Sunday, June 29, 2008

The black cat

We went to another auction last week and bought some new stock which we are really pleased with. I’m already starting to pick up the story of another family who moved around France because the man of the house was a bank manager.

I was charmed by this handmade card. I imagine that the little girl was staying with her grandparents when she received this card from her favourite Uncle! The stamp is real, but he’s painted a false postmark over it.

Saturday, June 14, 2008

So that’s how it was done!

In 1900 this is how childless parents acquired their offspring. Babies cost 20 marks!

Tuesday, June 10, 2008


An hundred years ago children were enjoying the same things as they do today. When were you last on a swing?

Thursday, June 05, 2008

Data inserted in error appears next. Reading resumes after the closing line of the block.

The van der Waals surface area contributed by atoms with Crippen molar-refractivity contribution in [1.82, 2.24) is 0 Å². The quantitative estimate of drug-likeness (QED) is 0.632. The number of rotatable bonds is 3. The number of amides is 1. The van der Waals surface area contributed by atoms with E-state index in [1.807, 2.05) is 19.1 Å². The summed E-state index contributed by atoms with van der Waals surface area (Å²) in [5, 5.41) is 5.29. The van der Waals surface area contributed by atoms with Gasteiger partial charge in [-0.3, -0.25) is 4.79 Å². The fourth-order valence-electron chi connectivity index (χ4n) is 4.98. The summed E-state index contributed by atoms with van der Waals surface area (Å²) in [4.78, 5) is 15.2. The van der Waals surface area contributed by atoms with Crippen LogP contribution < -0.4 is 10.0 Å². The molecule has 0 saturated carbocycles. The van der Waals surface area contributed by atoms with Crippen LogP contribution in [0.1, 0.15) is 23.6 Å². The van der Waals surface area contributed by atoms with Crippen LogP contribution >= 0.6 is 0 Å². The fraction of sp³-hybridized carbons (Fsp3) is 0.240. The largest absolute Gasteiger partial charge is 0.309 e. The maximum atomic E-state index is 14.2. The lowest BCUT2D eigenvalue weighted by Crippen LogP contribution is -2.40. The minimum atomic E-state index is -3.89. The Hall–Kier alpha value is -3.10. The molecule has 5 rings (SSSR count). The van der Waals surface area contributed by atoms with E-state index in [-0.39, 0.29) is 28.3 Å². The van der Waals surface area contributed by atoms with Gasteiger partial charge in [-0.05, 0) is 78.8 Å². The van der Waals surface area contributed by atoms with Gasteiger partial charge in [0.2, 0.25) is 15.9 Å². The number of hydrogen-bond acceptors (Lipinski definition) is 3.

There goes the train!

You will have to click on this card so that you can see the train going over the viaduct. I’ve also scanned the back so that you can see the beautiful handwriting. This postcard was sent in 1903 or before. Any messages had to be written on the front of the card up until that year.

Also, what a simple address for a large city, the name of the street and ‘Paris’; I don’t think it would be delivered today. I googled the address, 45 Rue Alexandre Dumas, and discovered that Alexandre Dumas (The Three Musketeers) used to live at 45 Rue du Mont Blanc!

Wednesday, June 04, 2008

Hot sand between my toes

This postcard appealed to me because of the energy the girls are putting into their digging. It reminded me of days at the seaside with my sisters. Look how warmly wrapped up the women are who were watching. The card says ‘Les enfants au travail’ – Children at work. Judging by the stamp, the postcard was sent in the early 1920’s.